There hasn't been any proper review of Microsoft's relabelled Windows Mobile 7 platform, more like previews and commentaries about the heavily rehauled Windows Phone 7 platform.
It does represent Microsoft's most potent and certainly its last chance at the smartphone market, one which is dominated by the likes of Apple and Android while still remaining under the threat of newcomers like Bada or Meego.
Claudine Beaumont, the technology editor at the Telegraph, says that Windows Phone 7 is a "horribly clunky name" for such a "slick, well designed and refreshingly different version" of Windows Mobile.
She also points to the fact that Microsoft has decided to cut its ties to previous Windows Mobile platforms which might be bad news for developers and existing WinMo users but also represents a fresh start for Microsoft altogether, with a clean canvas.
ZDNet's First Take has Oded Ran from the Windows Phone Team explaining why Microsoft chose the word "series" when it presented the mobile platform to the expert audience at MWC.
First Take also explains why, because of the strict minimum specifications to run Windows Phone 7 (like the need for four points of contacts on the screen), it is very unlikely that existing Windows Mobile smartphones will be able to upgrade to Windows Phone 7 (ed : which is great for phone manufacturers).
The Register's Bill Ray, on the other side, is adamant that Microsoft should have stuck to what it does best, OS for computers. Apart from saying that he hates Windows 7 already, it seems that his personal attack is based upon his experience with Samsung's Omnia and Omnia II range, both of which are based on existing Windows Mobile, not on Windows Phone 7.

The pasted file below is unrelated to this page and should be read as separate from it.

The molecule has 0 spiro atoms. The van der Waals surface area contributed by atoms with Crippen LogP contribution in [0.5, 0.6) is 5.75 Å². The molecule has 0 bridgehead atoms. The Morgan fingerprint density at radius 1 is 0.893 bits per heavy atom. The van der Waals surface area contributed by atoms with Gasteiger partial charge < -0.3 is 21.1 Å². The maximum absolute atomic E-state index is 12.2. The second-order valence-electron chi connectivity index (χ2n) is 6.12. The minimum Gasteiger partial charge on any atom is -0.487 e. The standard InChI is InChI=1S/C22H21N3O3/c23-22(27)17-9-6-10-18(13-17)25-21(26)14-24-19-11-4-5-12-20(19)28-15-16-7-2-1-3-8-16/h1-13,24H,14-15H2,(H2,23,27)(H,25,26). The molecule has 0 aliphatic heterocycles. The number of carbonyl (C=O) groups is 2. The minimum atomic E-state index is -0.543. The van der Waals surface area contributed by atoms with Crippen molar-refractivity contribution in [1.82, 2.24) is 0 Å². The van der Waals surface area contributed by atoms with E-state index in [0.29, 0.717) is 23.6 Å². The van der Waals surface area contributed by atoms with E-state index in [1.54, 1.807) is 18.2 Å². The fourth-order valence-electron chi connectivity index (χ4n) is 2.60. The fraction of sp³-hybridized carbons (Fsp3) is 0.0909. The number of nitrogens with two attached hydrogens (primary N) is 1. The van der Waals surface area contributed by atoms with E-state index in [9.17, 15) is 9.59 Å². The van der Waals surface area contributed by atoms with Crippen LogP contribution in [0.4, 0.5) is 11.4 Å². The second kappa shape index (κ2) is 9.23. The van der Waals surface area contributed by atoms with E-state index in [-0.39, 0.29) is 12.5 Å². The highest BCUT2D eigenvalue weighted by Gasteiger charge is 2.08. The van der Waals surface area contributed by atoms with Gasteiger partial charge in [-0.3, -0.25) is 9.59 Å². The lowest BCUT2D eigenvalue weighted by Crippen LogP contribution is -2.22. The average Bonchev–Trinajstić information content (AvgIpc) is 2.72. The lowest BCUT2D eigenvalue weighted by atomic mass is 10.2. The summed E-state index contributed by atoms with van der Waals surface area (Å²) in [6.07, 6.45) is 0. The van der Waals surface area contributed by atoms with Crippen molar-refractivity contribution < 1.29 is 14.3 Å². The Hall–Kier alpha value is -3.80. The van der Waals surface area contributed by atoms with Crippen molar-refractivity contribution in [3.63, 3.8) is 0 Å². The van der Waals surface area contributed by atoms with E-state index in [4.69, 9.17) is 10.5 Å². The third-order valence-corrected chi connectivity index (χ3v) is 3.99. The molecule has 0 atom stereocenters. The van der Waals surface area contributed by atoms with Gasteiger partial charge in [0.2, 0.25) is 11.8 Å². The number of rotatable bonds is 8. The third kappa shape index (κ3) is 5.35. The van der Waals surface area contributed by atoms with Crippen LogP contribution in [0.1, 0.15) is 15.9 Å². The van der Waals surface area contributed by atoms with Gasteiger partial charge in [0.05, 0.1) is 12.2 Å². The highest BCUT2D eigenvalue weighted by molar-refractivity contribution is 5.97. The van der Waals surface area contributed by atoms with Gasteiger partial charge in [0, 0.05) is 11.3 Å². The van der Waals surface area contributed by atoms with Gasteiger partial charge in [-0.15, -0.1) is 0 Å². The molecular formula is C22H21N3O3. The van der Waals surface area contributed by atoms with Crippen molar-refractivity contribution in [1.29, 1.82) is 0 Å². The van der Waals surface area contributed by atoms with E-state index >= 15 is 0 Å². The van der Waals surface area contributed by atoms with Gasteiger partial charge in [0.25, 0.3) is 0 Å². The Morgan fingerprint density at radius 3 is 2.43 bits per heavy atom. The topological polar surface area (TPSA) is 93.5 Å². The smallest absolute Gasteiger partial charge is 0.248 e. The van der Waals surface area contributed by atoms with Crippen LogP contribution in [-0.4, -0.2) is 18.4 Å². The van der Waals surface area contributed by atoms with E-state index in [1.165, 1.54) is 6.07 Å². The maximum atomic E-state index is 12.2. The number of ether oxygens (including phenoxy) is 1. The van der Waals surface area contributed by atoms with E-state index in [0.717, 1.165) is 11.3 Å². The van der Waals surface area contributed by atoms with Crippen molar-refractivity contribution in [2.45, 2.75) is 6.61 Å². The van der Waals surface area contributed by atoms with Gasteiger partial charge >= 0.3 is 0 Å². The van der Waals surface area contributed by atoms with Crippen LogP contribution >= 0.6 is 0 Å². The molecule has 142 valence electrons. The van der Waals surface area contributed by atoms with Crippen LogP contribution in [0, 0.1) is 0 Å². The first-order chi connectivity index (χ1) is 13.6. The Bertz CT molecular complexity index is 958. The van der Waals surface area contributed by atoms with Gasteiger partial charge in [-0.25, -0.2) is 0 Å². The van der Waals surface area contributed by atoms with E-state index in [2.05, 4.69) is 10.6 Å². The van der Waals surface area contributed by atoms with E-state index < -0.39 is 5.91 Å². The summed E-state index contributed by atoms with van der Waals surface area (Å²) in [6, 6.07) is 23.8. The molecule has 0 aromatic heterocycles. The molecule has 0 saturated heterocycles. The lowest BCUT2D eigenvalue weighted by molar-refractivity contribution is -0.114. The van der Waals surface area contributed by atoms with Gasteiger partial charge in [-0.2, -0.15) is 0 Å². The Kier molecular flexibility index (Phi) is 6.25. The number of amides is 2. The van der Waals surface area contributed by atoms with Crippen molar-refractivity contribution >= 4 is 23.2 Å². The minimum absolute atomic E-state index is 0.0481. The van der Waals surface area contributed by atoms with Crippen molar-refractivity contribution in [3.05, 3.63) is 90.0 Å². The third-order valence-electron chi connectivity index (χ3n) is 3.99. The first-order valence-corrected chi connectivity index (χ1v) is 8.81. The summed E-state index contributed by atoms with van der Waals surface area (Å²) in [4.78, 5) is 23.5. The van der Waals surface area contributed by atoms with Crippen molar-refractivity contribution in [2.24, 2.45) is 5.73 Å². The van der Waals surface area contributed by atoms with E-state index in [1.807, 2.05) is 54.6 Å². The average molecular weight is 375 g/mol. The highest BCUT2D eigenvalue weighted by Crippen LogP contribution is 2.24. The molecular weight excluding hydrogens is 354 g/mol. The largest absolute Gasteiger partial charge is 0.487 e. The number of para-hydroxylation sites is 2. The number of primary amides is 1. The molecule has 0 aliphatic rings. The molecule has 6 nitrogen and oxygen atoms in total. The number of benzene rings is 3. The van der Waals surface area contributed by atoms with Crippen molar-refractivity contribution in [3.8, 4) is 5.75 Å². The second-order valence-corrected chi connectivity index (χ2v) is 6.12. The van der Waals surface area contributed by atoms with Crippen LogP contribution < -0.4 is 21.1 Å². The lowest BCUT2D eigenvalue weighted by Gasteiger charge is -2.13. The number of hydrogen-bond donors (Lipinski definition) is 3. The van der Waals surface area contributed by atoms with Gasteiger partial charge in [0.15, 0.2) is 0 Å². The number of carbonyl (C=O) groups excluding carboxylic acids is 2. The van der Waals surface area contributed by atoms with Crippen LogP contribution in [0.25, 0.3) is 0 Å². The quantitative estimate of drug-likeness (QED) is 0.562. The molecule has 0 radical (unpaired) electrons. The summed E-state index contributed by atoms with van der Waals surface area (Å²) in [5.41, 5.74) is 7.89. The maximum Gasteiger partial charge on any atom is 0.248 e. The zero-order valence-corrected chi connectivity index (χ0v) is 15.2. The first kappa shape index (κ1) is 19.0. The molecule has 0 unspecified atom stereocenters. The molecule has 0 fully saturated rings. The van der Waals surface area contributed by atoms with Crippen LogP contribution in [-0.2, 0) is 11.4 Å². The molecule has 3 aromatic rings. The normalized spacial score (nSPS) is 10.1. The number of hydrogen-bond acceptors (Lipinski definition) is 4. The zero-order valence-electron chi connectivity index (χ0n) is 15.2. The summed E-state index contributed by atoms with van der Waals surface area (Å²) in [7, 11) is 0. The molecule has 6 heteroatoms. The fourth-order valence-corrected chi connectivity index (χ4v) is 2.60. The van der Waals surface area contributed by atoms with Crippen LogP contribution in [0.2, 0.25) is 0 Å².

Oh and he also takes a dig at Android for not being able to highlight spelling mistakes, run Opera natively and connect to a Redfly device.
Gary Marshall of Techradar, agrees with Beaumont over the poor name choice for Microsoft's latest platform. Windows Phone 7 Series, he says, is a terrible name but WP7S (as we shall call it) is still a very impressive platform and one which apparently works very well.
He also gives a sensible advice to Microsoft and technology companies in general. Get your technology stuff tested by a two-year old.
As for Simon Duke from the Daily Mail, he compared the launch of the Windows Phone 7 Series to a scene "reminiscent of a nightclub on a Friday night" with scores of reporters and industry analysts waiting for the starts to pour in, only to criticise the delayed launch as being underwhelming and ultimately failing to impress him in Microsoft's war on the iPhone and Android rivals.